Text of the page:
Words by Warren Moss CEO and founder of Demographica
The reason that it’s much easier to do this in B2B is simple: not only are there fewer leads but the sales ecosystems in B2B businesses are generally better defined.
There’s the well-known notion that, when you’re in a recession or economic downturn, many companies try to tighten the purse strings and where’s the first place they usually cut back? Marketing budgets.
This is understandable: marketing is the soft target because it’s one function that traditionally hasn’t been directly linked to revenue or profit, and so it’s easy to say: “Let’s simply shave off 30% of the marketing budget.”
But what if the marketing director could interject and explain that shaving off that 30% would directly impact revenue by x or y? The budget cutters would have to look elsewhere. The problem is that marketers have often lacked the proof and the reports to show how what they’re doing is directly influencing revenue. If they were armed with the relevant data, they could then defend their budgets and, what’s more, motivate for more.
Tracking marketing spending
This is one of the primary differences between B2C and B2B marketing. In B2B, you have the capability to track marketing spend all the way through the buying cycle: from how many leads are generated and how many become qualified sales to how many of those actually turn into opportunities and then how many turn into actual sales. You can even track brand awareness into leads.
The reason that it’s much easier to do this in B2B is simple: not only are there fewer leads but the sales ecosystems in B2B businesses are generally better defined. You can now close the link between sales and marketing teams. You’re tracking hundreds or thousands of leads, not millions, as you would have to do in B2C. And this is the key: once you link marketing spend back to the lifetime value of a new customer and you effectively “close the loop”, you can completely justify that marketing spend.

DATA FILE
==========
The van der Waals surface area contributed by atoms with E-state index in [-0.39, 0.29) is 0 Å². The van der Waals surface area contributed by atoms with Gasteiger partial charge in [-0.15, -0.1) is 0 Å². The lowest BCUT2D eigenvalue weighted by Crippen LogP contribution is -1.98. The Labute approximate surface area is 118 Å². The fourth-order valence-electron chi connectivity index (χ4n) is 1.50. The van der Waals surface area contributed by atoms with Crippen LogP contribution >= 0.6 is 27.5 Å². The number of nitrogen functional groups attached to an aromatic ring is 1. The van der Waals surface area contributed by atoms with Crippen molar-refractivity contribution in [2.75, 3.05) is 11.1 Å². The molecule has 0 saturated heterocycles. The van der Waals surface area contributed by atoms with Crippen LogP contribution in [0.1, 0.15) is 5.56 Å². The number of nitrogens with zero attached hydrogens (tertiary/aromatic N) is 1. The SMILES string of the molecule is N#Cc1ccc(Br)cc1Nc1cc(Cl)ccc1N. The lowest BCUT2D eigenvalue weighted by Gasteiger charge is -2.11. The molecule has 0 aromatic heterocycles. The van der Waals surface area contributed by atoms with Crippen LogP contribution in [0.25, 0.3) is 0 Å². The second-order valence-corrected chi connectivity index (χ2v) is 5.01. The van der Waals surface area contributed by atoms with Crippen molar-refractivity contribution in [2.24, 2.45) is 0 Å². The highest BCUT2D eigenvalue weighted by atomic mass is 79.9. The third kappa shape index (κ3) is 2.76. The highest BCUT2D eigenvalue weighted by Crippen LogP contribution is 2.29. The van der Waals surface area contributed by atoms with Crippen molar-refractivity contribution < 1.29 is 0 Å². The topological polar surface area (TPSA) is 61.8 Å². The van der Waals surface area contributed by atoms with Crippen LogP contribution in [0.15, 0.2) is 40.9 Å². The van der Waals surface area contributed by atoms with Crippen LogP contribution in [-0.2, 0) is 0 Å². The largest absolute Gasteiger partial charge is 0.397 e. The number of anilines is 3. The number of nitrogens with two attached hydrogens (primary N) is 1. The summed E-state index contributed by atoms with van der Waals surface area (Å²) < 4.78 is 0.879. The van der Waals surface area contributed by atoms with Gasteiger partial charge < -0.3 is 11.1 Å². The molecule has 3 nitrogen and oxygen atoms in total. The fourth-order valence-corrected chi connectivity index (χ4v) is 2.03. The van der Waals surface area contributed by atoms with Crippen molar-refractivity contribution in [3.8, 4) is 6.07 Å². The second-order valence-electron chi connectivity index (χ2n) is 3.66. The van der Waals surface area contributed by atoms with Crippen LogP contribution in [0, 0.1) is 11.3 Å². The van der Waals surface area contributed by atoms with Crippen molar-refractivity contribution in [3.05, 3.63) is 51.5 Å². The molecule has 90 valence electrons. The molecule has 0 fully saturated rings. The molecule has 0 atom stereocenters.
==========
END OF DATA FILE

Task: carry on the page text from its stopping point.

How do you close that loop, though? By using marketing automation platforms, which link into sales CRM platforms. You then use the two to link back marketing spend into responses, looking at the revenue and profit generated. If you do that over a sustained period of time, you start to develop models: the holy grail of marketing.
There’s the well-known phrase by successful US merchant, John Wanamaker: “Half the money I spend on advertising is wasted; the trouble is I don’t know which half.” This may have been the case for decades but this is no longer valid. Because of marketing automation platforms, your spend is now measurable. And marketers who ignore the closed loop are not only wasting huge opportunities; I believe they’re also being irresponsible.
Using marketing automation platforms is one thing but you need people with the expertise and skills to create strategies that govern those platforms and tell them what to do. This then puts the chief marketing officer in the pound seat, as marketing is now seen as a function of profit. There is now clear accountability and businesses can see which products are selling better, and which sales people are performing better, too.
Marketing used to be an expense but now it may be seen an investment, giving CMOs a meaningful seat on the board by proving its return. I believe that this is no more essential than now, as our economy finds itself in the doldrums and we’re all looking for ways to help our businesses thrive.